There is a lot of finger-pointing nationally about the outcome of the 2022 general election, and rightly so. The economy is in shambles, we’ve dumped a $100 billion this year on a war in eastern Europe without any clear objectives, and parents are horrified to learn what leftists have been pushing on kids in schools.

Seems like Republicans should have done better. Seems like, but didn’t.

Everyone wants to blame someone. It was Mitch McConnell’s fault! It was Donald Trump’s fault! It was Kevin McCarthy, Rona McDaniel, the Freedom Caucus… Yes, sure. Blame all of them.

Except, maybe, we’re misdirecting where the lionshare of the blame should fall. I would humbly suggest the problem is less with those people I’ve just named as it is with the candidates and, excuse me, but the voters.

And I can say this with some confidence, because in Texas for conservatives the November races all went pretty well. Could have been better, but there were few glaringly horrendous outcomes. Statewide, Republicans earned double-digit victories, whether you are talking about our cautiously establishmentarian governor or our rabble-rousing, Biden-suing attorney general.

Texas voters grew the lead of Republicans in the congressional delegation as well as in the state house. The Texas Senate could have seen a pick up, but only in a swing seat where the narrow margin almost makes it an elusive moral victory if nothing else.

That was most definitely not the case elsewhere in the union.

I am going to set aside, for this discussion only, the very real problem of election shenanigans that took place in places like Arizona. The corruption, or even just the appearance of corruption, is a different beast that must be addressed separately.

In too many other races nationally, races were plagued by big-spending candidates picked by outside forces who overwhelmed the better judgment of an often-lazy voting public.

It is not without reason that D.C. used to be called Hollywood for ugly people. We are a celebrity-obsessed culture, and politicians lean heavily into that and trade off it. In our quest for “interesting” candidates, we end up with sub-par – if high-profile – losers as a result. (For what it is worth, the Democrats also have this problem; see Robert “Beto” O’Rourke and Stacey Abrams, for example.)

What gets traded, more often than not, are the citizens’ rights and liberties.

The worst candidates are those whose true loyalties reside away from the people whom they seek to serve.

The best candidates should be those intent on upsetting the crony culture, not becoming a cog within it. Instead of courting lobbyists, we need intelligent candidates who put individual liberty ahead of political convenience.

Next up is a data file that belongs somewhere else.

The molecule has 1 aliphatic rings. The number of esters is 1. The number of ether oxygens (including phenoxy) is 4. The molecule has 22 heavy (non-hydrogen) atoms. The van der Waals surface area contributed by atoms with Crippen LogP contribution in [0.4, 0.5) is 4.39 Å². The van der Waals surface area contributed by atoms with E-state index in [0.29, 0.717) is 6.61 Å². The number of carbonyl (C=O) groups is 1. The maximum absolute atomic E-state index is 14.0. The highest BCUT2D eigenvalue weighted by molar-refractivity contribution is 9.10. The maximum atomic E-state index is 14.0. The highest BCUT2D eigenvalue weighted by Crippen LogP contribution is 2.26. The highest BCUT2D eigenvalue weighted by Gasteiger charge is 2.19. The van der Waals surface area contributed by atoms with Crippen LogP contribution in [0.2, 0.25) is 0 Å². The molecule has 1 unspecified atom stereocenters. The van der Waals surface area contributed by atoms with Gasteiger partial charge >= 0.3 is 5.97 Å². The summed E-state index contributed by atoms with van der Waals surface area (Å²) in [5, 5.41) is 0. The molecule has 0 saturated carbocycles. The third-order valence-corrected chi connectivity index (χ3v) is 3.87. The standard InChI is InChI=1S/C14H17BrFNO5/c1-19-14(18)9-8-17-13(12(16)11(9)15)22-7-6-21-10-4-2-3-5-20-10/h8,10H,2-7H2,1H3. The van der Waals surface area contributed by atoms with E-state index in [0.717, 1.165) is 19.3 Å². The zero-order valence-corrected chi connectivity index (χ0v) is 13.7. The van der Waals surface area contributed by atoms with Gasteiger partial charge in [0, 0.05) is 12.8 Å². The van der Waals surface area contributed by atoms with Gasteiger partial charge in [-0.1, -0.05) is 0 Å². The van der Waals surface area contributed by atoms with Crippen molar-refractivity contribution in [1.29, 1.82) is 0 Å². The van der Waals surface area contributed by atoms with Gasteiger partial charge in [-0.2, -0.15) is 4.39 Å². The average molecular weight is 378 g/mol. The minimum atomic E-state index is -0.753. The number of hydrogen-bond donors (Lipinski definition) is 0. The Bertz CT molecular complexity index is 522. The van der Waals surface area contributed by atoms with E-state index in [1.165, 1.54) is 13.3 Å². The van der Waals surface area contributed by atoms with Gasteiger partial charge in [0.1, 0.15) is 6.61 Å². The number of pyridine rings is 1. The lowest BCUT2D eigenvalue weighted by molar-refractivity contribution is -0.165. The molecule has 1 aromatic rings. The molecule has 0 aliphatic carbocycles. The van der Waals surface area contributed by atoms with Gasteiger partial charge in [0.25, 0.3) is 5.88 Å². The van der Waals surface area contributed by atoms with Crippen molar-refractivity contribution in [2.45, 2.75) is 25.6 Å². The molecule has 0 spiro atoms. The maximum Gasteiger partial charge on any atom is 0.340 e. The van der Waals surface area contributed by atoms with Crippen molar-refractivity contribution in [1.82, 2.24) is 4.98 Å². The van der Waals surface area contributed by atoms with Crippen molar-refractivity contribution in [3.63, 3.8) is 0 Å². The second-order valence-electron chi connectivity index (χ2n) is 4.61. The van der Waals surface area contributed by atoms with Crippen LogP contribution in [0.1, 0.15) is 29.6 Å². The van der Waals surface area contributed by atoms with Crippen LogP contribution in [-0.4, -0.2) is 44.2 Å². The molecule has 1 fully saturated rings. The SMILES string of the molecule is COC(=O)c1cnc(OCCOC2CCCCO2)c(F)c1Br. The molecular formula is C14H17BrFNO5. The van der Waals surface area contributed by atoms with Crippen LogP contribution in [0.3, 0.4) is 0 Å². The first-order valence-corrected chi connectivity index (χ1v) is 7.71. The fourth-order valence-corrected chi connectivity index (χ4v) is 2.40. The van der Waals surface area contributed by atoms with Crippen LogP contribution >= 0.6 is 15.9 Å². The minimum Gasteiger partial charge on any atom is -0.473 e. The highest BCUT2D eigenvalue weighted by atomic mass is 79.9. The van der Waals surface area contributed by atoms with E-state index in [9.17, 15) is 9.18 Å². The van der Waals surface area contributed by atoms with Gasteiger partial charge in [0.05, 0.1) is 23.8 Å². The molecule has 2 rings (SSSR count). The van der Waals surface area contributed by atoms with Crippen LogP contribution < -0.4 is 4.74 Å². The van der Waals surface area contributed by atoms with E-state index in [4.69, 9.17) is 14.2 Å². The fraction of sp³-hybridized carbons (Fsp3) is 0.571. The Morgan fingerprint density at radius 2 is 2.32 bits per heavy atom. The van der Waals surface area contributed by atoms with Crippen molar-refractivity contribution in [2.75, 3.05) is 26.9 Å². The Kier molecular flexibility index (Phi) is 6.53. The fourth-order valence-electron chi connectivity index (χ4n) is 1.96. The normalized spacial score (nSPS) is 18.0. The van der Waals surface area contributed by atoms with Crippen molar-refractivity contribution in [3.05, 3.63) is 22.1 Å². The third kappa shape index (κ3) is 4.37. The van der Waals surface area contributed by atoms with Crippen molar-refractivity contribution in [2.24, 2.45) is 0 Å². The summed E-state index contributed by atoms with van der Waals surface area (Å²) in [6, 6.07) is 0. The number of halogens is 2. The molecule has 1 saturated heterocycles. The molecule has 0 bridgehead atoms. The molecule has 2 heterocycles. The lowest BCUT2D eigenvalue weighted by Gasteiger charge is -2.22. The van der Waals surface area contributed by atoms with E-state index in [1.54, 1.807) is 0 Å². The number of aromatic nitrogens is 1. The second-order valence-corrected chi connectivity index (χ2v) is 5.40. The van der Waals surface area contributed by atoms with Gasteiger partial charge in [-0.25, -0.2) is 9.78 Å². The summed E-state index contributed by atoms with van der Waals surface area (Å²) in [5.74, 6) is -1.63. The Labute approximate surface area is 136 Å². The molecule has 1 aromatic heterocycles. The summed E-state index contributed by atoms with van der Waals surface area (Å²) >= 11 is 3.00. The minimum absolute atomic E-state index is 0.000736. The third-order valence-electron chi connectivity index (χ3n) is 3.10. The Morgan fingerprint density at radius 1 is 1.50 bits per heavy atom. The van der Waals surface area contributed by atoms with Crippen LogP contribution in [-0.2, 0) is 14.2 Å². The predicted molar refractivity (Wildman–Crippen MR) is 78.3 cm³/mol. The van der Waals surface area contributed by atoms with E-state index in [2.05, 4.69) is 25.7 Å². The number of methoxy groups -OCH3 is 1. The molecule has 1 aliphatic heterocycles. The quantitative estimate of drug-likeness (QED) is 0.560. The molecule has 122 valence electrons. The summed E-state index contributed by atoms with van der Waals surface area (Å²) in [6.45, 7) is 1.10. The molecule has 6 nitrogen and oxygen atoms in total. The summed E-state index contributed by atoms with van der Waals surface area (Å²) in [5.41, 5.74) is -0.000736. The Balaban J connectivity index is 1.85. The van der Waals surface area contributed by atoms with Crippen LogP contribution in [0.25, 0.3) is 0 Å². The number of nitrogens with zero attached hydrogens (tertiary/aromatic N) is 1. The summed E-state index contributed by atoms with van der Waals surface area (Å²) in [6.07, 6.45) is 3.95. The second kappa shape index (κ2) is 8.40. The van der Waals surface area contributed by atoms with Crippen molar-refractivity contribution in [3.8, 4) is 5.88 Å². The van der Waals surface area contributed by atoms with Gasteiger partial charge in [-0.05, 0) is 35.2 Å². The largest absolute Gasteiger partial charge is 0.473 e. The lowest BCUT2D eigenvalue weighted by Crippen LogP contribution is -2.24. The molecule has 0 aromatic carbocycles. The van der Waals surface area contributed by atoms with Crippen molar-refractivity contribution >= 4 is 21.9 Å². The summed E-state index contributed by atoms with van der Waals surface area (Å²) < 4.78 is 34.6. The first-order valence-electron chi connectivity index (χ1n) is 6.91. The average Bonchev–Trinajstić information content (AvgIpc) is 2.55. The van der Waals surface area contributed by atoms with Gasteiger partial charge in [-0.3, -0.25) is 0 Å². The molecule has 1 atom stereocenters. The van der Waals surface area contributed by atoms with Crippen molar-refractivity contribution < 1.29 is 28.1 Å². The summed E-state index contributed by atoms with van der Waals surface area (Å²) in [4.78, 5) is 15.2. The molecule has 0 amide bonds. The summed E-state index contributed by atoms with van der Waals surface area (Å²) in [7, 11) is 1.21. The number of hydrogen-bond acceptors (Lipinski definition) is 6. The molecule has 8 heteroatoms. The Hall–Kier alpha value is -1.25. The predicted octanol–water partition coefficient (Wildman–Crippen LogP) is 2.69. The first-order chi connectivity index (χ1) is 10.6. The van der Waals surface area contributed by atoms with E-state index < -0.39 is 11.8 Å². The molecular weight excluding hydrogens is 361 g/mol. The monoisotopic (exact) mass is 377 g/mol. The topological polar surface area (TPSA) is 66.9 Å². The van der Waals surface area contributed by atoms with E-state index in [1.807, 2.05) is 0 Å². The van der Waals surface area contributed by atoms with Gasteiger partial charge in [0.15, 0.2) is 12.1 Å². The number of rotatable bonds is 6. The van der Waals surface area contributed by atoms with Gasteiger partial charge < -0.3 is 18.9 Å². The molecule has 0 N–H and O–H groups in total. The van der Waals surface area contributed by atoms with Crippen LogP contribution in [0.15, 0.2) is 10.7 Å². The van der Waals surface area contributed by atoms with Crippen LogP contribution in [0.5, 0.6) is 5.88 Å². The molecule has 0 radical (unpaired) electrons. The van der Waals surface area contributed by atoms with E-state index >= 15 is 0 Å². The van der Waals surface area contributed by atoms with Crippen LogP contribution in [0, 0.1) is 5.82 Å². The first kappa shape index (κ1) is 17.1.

Good candidates are those with whom voters identify. It’s not so much about what they say, but how they make voters feel; candidates who make the election about the voters, rather than themselves, are more likely to govern that way. Voters deserve to be heard, and not talked past. Voters don’t need candidates who use them as props, but candidate who will fight to disrupt the status quo.

Rather than seek to serve themselves and pad their own political pockets, we need candidates with a record of serving God and their neighbors. We should be less interested in being friends with candidates, than knowing how familiar they are with the issues of the day. We should promote men and women willing to disrupt the plans of establishmentarians and self-serving cronies.

We must stop asking ourselves if we’d want to have dinner or a beer with a candidate, and ask instead if we believe they are committed to constitutional principles. If voters are going to pick better candidates, we must better understand our own expectations. Rather than meekly accept the policy pablum we’re offered, voters must choose candidates willing to fight for the citizens’ priorities.

For Republicans and conservatives, the problem is less “RINO” or “MAGA” than it is cults of personality and the worship of power. As citizens, we must stop voting as if we’re judges in a talent show. Instead, we must view ourselves as the hiring officers on the committee to save the republic.

Michael Quinn Sullivan

Michael Quinn Sullivan is the publisher of Texas Scorecard. He is a native Texan, a graduate of Texas A&M, and an Eagle Scout. Previously, he has worked as a newspaper reporter, magazine contributor, Capitol Hill staffer, and think tank vice president. Michael and his wife have three adult children, a son-in-law, and a dog. Check out his podcast, Reflections on Life and Liberty.

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